How to advertise to super-fans
CBS Action is airing Star Trek: The Next Generation in the UK this summer, and wanted to let fans know that they are *the* home of TNG in the UK. London’s Studio Hansa created a campaign that spoke directly to the show’s core audience, and gave a 20+ year-old franchise a bold new look. Here’s how they did it, and what you can do to reach super-fans.
1. Don’t make fun.
Star Trek‘s ardent fans have been the butt of TV and movie jokes for years. To many of them, the word “Trekkie” is derogatory. This campaign avoids the “T-word” altogether, and all other cliches associated with Star Trek loyalists. If this billboard featured a line of convention-goers in Spock ears, the general non-Star Trek-watching public may have gotten a laugh, but would fans tune in?
2. Get the details right.
Studio Hansa know that Star Trek fans are “truly passionate, knowledgeable, fervent collectors of all things to do with the show,” and that the campaign had to get everything right. The doctor above is half-dressed as LeVar Burton’s character, Geordi La Forge. If the model’s Geordi side didn’t have a flat top, or a yellow shirt, fans would have noticed. The Picard model is a spitting-image of Patrick Stewart, even down to the hairline:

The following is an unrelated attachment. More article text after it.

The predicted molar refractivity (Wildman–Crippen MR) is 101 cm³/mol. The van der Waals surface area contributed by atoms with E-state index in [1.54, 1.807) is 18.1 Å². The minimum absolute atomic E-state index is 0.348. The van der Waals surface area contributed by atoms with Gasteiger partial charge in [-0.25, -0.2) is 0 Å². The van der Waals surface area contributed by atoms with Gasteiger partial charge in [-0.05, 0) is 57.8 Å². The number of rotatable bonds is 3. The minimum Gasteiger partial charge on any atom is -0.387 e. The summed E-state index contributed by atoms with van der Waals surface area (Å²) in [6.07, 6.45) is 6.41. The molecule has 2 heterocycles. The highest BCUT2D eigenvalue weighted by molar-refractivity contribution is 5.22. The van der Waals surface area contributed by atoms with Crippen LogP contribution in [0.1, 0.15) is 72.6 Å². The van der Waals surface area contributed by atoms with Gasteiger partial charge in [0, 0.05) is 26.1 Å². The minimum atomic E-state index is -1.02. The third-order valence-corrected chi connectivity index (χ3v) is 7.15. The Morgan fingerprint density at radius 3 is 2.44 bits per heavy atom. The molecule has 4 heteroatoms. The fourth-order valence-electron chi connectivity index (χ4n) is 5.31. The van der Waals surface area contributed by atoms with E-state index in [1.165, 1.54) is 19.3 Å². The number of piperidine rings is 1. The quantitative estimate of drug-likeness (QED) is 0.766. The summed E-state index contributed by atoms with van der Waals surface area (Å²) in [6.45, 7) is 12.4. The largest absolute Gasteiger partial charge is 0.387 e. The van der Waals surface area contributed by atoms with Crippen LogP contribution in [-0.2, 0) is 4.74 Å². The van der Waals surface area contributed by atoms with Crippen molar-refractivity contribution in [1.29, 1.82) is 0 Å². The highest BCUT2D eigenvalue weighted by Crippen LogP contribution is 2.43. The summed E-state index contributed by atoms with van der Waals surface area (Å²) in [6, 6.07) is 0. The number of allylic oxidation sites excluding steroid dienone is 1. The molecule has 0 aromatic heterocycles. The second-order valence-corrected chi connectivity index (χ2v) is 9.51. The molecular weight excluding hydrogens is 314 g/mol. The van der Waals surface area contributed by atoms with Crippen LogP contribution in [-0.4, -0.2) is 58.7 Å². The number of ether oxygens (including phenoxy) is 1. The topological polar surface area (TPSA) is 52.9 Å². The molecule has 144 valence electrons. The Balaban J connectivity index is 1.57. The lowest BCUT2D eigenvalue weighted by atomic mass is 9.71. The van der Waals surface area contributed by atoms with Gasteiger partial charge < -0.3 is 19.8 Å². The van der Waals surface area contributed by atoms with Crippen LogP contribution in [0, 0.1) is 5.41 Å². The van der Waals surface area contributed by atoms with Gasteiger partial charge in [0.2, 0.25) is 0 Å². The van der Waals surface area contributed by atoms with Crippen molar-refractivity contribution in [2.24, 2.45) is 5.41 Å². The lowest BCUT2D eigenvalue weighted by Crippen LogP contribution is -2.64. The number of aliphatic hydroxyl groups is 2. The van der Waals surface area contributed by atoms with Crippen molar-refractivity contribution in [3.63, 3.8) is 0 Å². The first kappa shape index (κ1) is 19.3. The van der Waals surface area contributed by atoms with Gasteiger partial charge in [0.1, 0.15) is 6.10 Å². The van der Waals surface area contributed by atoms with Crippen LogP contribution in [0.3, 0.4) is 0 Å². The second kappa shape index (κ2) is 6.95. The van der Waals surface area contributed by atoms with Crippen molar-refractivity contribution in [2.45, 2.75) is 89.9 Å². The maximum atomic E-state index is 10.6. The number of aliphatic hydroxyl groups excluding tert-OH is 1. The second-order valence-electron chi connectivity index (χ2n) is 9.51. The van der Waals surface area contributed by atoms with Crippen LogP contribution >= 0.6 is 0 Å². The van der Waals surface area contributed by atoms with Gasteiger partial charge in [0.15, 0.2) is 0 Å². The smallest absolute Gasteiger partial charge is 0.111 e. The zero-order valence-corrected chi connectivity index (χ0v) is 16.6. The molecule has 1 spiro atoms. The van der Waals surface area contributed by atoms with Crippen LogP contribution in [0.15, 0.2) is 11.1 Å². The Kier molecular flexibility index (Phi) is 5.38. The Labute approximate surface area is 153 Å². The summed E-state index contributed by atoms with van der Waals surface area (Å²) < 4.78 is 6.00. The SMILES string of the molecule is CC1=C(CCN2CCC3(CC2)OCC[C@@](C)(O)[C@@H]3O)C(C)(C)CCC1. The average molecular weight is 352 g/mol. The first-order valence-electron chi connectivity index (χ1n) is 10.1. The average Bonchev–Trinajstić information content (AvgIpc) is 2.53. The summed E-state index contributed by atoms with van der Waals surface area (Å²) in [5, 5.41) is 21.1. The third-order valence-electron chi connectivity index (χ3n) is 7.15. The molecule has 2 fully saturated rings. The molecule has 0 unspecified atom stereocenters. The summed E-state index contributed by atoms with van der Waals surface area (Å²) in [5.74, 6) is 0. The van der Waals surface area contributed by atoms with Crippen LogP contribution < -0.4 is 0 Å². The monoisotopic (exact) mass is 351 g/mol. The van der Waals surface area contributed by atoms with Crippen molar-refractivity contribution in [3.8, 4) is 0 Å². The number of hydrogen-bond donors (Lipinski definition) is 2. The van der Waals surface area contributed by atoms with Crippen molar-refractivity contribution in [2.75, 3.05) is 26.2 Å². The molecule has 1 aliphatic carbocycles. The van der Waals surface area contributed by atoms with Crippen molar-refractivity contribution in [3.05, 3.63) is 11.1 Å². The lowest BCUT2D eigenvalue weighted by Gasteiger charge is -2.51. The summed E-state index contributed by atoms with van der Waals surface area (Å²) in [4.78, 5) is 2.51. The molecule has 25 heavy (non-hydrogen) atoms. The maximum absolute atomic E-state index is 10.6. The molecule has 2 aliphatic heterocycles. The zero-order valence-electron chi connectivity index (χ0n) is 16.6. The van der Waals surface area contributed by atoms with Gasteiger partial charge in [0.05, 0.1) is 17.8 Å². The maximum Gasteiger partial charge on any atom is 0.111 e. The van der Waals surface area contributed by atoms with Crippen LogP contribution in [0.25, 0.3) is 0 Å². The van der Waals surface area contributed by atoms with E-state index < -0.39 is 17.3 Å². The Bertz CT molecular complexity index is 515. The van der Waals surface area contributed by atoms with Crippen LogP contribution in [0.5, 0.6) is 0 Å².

If you want a super-fan to take you and your ads seriously, you need to take their passion seriously. Get it right.
3. Make fans look cool.
Forget the pocket-protectors and taped-up glasses of yore. Today’s fans aren’t yesterday’s geeks. Less Revenge of the Nerds and more Chris Hardwick.
Don’t portray super-fans out the way Hollywood sees them, but how they see themselves. What they like is really, really cool, and they’re cool for liking it.
4. Speak the right language.
“These aren’t the droids you’re looking for.” “I’ve looked into the eye of this island, and what I saw was beautiful.” “Reducto!” These quotes may sound like gibberish to you, but to fans of Star Wars, LOST, and Harry Potter, these lines are loaded with meaning. Use that to your advantage when writing copy. Don’t use tired language like “tune in for the premiere” when the show you’re promoting has its own lingo. “Tune in” becomes “Go Boldly.” “Premiere” becomes “Launch Date.” Studio Hansa could have probably gotten away with adding a line or two of Klingon, too.
5. Embrace the fandom.
A die-hard fan is one of the best marketers your brand can have. Don’t stigmatize the fandom, embrace it. Love your brand’s fans and encourage them to love their “fan side.”
Wanna see more of this TNG campaign? Check out Studio Hansa’s site for more posters and behind-the-scenes making-of video.